Center on Disability Studies receives $6.9 million to support diverse populationsUniversity of Hawaiʻi at Mānoa
Comm Coord, College of Education
The Center on Disability Studies (CDS) in the College of Education at the University of Hawaiʻi at Mānoa has been awarded nearly $7 million by the U.S. Department of Education. The funding will go toward serving diverse populations, including Native Hawaiian, deaf-blind, at-risk, English language learners and economically disadvantaged, in five CDS programs over the next three to five years.
“These grants make us very proud. They will help us serve the underserved, build capacity and partnerships across the state and support young people with disabilities to realize their quests for bright futures,” CDS Director Patricia Morrissey said.
- Project Ho‘oku‘i III: Na Kumu Alaka‘i—$2.1 million
- Postsecondary Support Project Increasing the Success of Native Hawaiian Youth with Culturally Responsive Coaching—$2.1 million
- Neʻepapa Ka Hana 2.0—$950,000
- The Hawaiʻi Family Engagement Center—$990,000
- The Hawai‘i and Pacific Deaf Blind Consortium—$785,000
Project Ho‘oku‘i III: Na Kumu Alaka‘i addresses the needs of at-risk children and youth and the underemployment of Native Hawaiians. The goal is to increase enrollment of Native Hawaiian students in postsecondary education or certification programs, which leads to employment. This is done through implementation of a professional development program designed for Hawai‘i Department of Education (HIDOE) faculty based on the previous Project Hoʻokuʻi model.
Postsecondary Support Project Increasing the Success of Native Hawaiian Youth with Culturally Responsive Coaching will work with the UH Community Colleges to enhance and expand a successful support model that addresses the needs of Native Hawaiian youth who are at risk of failure in postsecondary education and to realize improved employment outcomes. The program is anticipated to impact nearly 2,000 Native Hawaiians by facilitating access and reducing the probability of failure and dropout of postsecondary education.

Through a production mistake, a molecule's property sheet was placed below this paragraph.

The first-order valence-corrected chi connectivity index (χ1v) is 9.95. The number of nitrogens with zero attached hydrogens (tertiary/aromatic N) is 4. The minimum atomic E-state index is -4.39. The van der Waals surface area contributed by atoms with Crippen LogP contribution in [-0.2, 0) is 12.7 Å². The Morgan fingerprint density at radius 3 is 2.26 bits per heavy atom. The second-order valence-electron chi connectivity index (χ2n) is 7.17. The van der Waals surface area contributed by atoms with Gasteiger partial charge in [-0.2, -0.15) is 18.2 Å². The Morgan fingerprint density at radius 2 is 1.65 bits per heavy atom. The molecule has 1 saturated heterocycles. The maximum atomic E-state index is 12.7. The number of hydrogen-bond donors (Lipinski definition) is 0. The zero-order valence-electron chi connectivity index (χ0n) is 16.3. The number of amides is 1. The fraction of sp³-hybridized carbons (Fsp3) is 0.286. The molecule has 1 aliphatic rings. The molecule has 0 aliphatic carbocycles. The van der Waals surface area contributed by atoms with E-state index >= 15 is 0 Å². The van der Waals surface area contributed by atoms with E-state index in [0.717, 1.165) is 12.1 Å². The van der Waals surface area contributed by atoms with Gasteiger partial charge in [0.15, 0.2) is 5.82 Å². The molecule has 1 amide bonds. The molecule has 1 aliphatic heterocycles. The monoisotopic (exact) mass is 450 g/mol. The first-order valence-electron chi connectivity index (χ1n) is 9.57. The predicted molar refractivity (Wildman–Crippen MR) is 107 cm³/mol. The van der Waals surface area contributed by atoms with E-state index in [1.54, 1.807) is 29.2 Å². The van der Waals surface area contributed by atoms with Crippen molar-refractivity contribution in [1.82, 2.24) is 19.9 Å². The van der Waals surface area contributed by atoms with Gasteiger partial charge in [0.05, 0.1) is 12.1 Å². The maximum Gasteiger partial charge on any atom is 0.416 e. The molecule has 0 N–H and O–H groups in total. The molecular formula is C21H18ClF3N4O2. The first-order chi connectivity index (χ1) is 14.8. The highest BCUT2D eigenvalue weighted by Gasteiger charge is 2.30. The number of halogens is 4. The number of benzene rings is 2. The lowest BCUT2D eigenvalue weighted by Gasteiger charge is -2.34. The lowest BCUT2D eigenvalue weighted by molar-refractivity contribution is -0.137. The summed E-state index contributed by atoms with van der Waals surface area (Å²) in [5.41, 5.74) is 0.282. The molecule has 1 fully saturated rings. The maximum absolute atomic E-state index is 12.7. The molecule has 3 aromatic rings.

Ne‘epapa Ka Hana 2.0: Expanding Native Hawaiian Student Access and Teacher Training from Middle School Mathematics to the STEM Workforce will develop socio-culturally responsive project-based learning curricula for sixth and seventh grade; field-test and refine the curricula; train 40 teachers on O‘ahu, Hawai‘i, Kaua‘i, Maui and Moloka‘i; and disseminate materials statewide.
The Hawaiʻi Family Engagement Center is working to build the capacity of every community in Hawai‘i to develop and sustain strong, productive relationships among schools, parents and community organizations so children thrive developmentally and academically statewide by partnering with community groups and HIDOE.
The Hawai‘i and Pacific Deaf Blind Consortium will address the diverse needs of individuals with deaf-blindness in the state and Pacific through technical assistance and dissemination by increasing knowledge, skills and support for families and service providers related to deaf-blindness.
Read more on the College of Education website.